THE EMPLOYERS' EDGE
Here We Go Again: Employer Ordered to Pay $65,250 to Employee Who Did Not Work For Even One Day!
By now we all know that Courts are reluctant to enforce provisions in employment contracts that seek to limit the amount of termination notice provided to employees. A recent British Columbia Supreme Court decision serves as a stark reminder for employers of the lengths to which Courts will go to avoid restricting the notice entitlements of employees.
In DeGagne v. Williams Lake (City), Donald DeGagne entered into an employment agreement with the City of Williams Lake. The agreement provided for a six-month probation period and one month’s notice of termination should DeGagne have been terminated within the probation period:
The Probationary Period will be six (6) months… The City may terminate the Employee's employment without just cause by… providing the Employee 1 month written notice of termination if the employment is terminated during the 6 month probationary period [or by] providing the Employee 6 months' written notice of termination if the employment is terminated during the first year of this Agreement… [Emphasis added].
According to the agreement, DeGagne was to start his employment on March 1, 2013. However, in unusual fashion, DeGagne was dismissed on February 27, 2013, subsequent to the agreement’s execution but prior to the commencement of his employment.
Relying on the terms of the agreement, the City provided DeGagne with one month’s salary in lieu of notice of termination. In response, DeGagne brought a Claim for wrongful dismissal against the City based on, among other things, his notice entitlement.
At trial, the City took the seemingly reasonable position that because DeGagne had agreed to a one-month notice period during the probationary period he could not reasonably have anticipated that he would be entitled to a greater severance payment if the employment contract was terminated before he commenced his employment.
The Court rejected the City’s argument, declining to take into consideration the intentions of the parties. Instead, it based its decision on the “plain and ordinary meaning of the words” in the agreement. On that basis, the Court determined that since DeGagne had not yet started to perform his employment duties, he never embarked on any probationary period. Accordingly, the one month termination notice clause in the Agreement addressing the probationary period did not apply.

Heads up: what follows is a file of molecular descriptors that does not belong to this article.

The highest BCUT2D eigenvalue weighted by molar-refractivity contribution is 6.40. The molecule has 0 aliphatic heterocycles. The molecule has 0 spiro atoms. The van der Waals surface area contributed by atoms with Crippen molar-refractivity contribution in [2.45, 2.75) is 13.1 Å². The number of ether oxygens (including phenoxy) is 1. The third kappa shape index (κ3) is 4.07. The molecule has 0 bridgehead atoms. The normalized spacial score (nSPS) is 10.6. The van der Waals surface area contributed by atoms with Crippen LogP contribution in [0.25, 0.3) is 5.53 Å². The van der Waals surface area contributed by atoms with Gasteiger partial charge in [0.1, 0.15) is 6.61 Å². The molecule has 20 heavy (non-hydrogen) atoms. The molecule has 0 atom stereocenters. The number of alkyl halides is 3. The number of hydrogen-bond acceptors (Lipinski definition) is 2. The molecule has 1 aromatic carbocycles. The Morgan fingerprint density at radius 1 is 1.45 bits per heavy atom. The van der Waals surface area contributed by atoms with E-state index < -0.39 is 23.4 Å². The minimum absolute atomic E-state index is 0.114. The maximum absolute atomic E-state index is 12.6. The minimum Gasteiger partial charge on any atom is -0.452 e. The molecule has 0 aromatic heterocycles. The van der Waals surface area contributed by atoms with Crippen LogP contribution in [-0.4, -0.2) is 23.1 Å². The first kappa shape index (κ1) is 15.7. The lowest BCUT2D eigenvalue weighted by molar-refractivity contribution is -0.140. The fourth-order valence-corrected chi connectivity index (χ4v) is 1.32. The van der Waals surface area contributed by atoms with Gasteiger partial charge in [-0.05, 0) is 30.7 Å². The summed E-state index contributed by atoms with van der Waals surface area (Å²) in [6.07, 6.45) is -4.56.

The Court awarded DeGagne 6 months’ notice based on both the language in the agreement and as a result of Mr. DeGagne’s 57 years of age and 25 years of prior experience in his field.
Take home for employers:
Most employment agreements do not expressly consider the specific period of time after an employee is hired but before her or his first day of work. Although this decision was guided in large part by the specific termination language, employers should consider additional notice language in the employment agreement that contemplates a scenario where the employee does not commence employment.
Importantly, employers should ensure all employee terminations are reviewed with an experienced employment lawyer and employment agreement templates are revised regularly.
The lawyers at CCPartners are well versed in navigating employee terminations as well as drafting and revising employment agreements including termination provisions that will withstand judicial scrutiny and reduce exposure for employers. Click here for a list of experienced lawyers at CCPartners who can help.
Please Note: This blog has been prepared as an informational service for our clients and other interested parties. It is not intended to constitute legal advice, a complete statement of the law or opinion on any subject. Although we endeavour to ensure the accuracy of the content, no one should act upon the information provided without a thorough examination of the law after the facts of a specific situation are fully considered.